The world's oldest elephant tracks have now been revealed, 7-million-year-old footprints in the Arabian Desert, researchers say.
These prehistoric footsteps, likely the work of some 13 four-tusked elephant ancestors, are the earliest direct evidence of how the ancestors of modern elephants interacted socially, and the oldest evidence of an elephant herd.
"Basically, this is fossilized behavior," said researcher Faysal Bibi, a vertebrate paleontologist at the Museum for Natural History in Berlin. "This is an absolutely unique site, a really rare opportunity in the fossil record that lets you see animal behavior in a way you couldn't otherwise do with bones or teeth."
The site, known as Mleisa 1, is in the United Arab Emirates. The region then was home to a great diversity of animals, including elephants, hippopotamuses, antelopes, giraffes, pigs, monkeys, rodents, small and large carnivores, ostriches, turtles, crocodiles and fish. These were sustained by a very large river flowing slowly through the area, along which flourished vegetation, including large trees. The animals resembled those from Africa during the same time, though there are also similarities with Asian and European species of that period.
Fossil trackways in the region have been long known to locals, and were taken to be the prints of dinosaurs or giants of ancient myth. It was not until January 2011, when researchers mapped the area from the air for the first time, "that we realized what we had and how we could go about studying it," Bibi said. [The Creatures of Cryptozoology]
"Once we saw it aerially, it became a much different and clearer story," said researcher Brian Kraatz at Western University of Health Sciences in Pomona, Calif. "Seeing the whole site in one shot meant we could finally understand what was happening."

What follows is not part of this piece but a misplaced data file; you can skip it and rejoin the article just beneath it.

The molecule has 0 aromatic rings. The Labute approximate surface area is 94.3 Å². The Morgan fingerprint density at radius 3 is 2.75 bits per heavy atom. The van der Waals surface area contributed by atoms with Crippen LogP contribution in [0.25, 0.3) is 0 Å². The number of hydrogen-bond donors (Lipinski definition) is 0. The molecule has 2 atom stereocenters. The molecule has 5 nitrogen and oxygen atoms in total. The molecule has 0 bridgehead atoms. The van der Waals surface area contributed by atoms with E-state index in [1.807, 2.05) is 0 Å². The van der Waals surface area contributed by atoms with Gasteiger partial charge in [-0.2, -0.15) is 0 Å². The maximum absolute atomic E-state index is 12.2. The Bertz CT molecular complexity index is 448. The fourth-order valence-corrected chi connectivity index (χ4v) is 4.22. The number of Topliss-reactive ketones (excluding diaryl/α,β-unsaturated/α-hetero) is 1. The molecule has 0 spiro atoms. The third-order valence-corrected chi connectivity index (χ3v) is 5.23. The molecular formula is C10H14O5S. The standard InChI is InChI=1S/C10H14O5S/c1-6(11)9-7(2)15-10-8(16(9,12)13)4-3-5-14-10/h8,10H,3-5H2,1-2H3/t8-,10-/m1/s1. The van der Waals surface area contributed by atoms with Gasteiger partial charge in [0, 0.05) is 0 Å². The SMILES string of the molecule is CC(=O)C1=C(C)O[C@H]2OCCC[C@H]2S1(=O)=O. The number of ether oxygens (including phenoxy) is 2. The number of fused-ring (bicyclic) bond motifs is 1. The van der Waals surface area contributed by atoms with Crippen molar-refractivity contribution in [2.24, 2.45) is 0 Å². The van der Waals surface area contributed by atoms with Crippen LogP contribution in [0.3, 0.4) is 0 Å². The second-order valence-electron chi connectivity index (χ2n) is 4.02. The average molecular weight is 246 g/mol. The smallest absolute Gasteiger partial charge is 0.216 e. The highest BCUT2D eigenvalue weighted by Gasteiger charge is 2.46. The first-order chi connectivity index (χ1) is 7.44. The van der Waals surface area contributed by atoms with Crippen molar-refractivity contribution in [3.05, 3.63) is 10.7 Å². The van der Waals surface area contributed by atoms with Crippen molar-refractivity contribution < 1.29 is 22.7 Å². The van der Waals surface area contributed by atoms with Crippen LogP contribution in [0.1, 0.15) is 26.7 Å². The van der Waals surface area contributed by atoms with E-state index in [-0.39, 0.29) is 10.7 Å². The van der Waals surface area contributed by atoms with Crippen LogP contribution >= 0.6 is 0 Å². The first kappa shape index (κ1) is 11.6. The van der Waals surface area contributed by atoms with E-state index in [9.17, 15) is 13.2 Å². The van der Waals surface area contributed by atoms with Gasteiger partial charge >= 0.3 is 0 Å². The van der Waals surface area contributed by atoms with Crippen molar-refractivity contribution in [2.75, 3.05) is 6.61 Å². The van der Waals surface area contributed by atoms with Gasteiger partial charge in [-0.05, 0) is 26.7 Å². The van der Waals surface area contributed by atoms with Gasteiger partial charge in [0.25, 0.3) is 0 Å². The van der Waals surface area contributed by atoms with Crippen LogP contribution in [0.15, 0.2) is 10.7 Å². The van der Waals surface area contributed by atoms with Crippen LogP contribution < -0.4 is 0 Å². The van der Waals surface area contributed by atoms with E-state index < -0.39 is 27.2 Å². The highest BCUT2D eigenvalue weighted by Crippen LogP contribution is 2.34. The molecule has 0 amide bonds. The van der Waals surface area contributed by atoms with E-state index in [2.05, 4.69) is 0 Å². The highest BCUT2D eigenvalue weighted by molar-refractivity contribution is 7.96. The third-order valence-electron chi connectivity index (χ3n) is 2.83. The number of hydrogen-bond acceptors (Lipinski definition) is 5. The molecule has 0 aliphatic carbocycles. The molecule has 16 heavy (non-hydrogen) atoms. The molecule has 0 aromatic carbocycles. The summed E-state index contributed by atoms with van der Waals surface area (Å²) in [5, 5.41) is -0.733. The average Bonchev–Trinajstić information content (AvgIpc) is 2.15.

The footprints cover an area of 12.3 acres (5 hectares). This is about equal to nine U.S. football fields, seven soccer fields, or the base of the Great Pyramid of Giza.
"The trackways are visually stunning," said researcher Andrew Hill at the University of Poitiers in France. "It is quite obvious to anyone, without any technical knowledge, that these are the footprints of very large animals, and to learn that they are over 6 million years old presents a visitor with the sensation of walking back in time."
The researchers noted that while these prehistoric titans were proboscideans like modern elephants, they likely looked quite different. Of the three kinds of fossil proboscidean species in the area at that time, the one that most likely made the trackways was Stegotetrabelodon syrticus, the earliest known member of the elephant family, "which carried tusks in both its upper and lower jaws," Bibi told LiveScience.
The trackways stretch up to about 850 feet (260 meters) long, making them "the most extensive ever recorded for mammals, and to view them is to be transported 7 million years back in time when herds of four-tusked primitive elephants and other related behemoths roamed a wetter and more vegetated Arabian Peninsula," said paleontologist William Sanders at the University of Michigan, who did not take part in the study. [Photos of Elephant Trackways]
Actually mapping these footsteps proved challenging, since the individual tracks are each only about 15 inches (40 centimeters) wide, too small to show up in satellite imagery. To do so, researchers mounted a pocket digital camera onto a kite, stitching the hundreds of pictures it took into a single large mosaic image that gave a broad overview of the site.
Analysis of the footsteps suggests they belonged to a herd of at least 13 elephants of different sizes and ages that walked through mud, leaving behind tracks that hardened, were buried, and then re-exposed by erosion.
The researchers also discovered tracks from a solitary male traveling in a different direction from the herd. These suggest the extinct giants divided into solitary and social groups, just as elephants do today. Also, these ancient pachyderms might have structured themselves along lines of sex just as their modern relatives do, with the males leaving the herd to live alone.
"Like the human handprints in Paleolithic caves, animal trackways crystallize in time [the] identity and behavior of the organisms that made them, and yield rare insights about these organisms, which fossil bones alone cannot provide," Sanders said.
The scientists detailed their findings online on Feb. 22 in the journal Biology Letters.
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